Andhra Pradesh government has allotted 972 acres of land that includes wetlands to Nagarjuna Construction Company (NCC) in order to build a coal-based thermal power plant. NCC has privately acquired over 500 acres in addition to the land provided by the government for their project.
Community members, especially fishermen and farmers, were extremely opposed to the construction since it would destroy their entire livelihoods. The proposed construction site was on an expanse of wetlands and the villagers of Sompeta used this land to sustain their fisheries and farmlands.
The residents of Sompeta, Baruva and other neighboring mandals in the district have been fighting against the thermal power plant since 2009. The agitation started with relay hunger strikes by fishermen starting December 5, 2009.
In July of 2010, more than 3,000 community members stood up and fought plans to sacrifice their land, their water, their air and ultimately their livelihoods for a NCC coal plant. Their protest was met with brutal repression, including the deaths of three community members. This valiant struggle galvanized public opinion and ground the project to a halt.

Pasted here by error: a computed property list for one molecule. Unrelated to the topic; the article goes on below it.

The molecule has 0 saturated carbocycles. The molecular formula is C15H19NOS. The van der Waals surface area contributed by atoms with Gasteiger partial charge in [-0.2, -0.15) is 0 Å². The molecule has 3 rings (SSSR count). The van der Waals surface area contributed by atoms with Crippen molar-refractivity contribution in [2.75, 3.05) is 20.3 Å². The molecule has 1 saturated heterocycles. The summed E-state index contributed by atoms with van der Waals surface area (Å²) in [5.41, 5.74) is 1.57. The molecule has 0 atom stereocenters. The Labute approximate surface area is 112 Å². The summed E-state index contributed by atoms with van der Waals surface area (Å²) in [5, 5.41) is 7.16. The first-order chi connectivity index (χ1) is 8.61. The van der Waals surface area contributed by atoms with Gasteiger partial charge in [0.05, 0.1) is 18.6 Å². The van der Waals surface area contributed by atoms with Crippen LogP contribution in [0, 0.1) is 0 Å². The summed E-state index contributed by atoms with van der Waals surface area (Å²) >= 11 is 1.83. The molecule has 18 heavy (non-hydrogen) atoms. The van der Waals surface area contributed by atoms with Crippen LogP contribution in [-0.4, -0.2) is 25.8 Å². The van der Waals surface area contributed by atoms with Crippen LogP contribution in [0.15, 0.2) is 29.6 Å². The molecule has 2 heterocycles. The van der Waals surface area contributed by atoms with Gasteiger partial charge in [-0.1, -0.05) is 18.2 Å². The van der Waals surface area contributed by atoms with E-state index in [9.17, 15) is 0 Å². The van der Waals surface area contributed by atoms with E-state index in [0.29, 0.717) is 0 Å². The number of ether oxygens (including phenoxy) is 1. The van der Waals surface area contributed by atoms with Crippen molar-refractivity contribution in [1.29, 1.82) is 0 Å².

Some farmers who lost their land to the Nagarjuna Construction Company Sompeta Thermal Plant approached the High Court to challenge the Government Order for the plant. In June 2010, the petitioners highlighted a communication from the Chief Commissioner of Land Administration (CCLA) issuing instructions (No. B2/2225/2003) to all district collectors ordering them "to protect water bodies on war-footing basis under Neeru Meeru Programe and to identify and include all lands covered by water bodies," which petitioners say the plant violates. The petitioners also contend that the land allotted to NCC for thermal power project is a precious wet land on which local people are dependent.
In June 2011, a judge of the Andhra Pradesh High Court Justice NR Rao issued an interim order suspending a government order (GO) allotting land to NCC. Justice Nuti Ramamohan Rao, while staying the GO, ordered that no work be carried out at the project site.
Update: "In late August 2015 the State Government cancelled the land allocation for the power station and directed that the company only use it for agricultural projects. In October 2015 the state government conceded to the protestors’ demands and assured only eco-friendly projects in the ‘Beela’ area. The cancellation follows an eight-year-long campaign – including an almost six-year-long relay hunger strike - by a coalition of fisherfolk, villagers and environmentalists against the plant."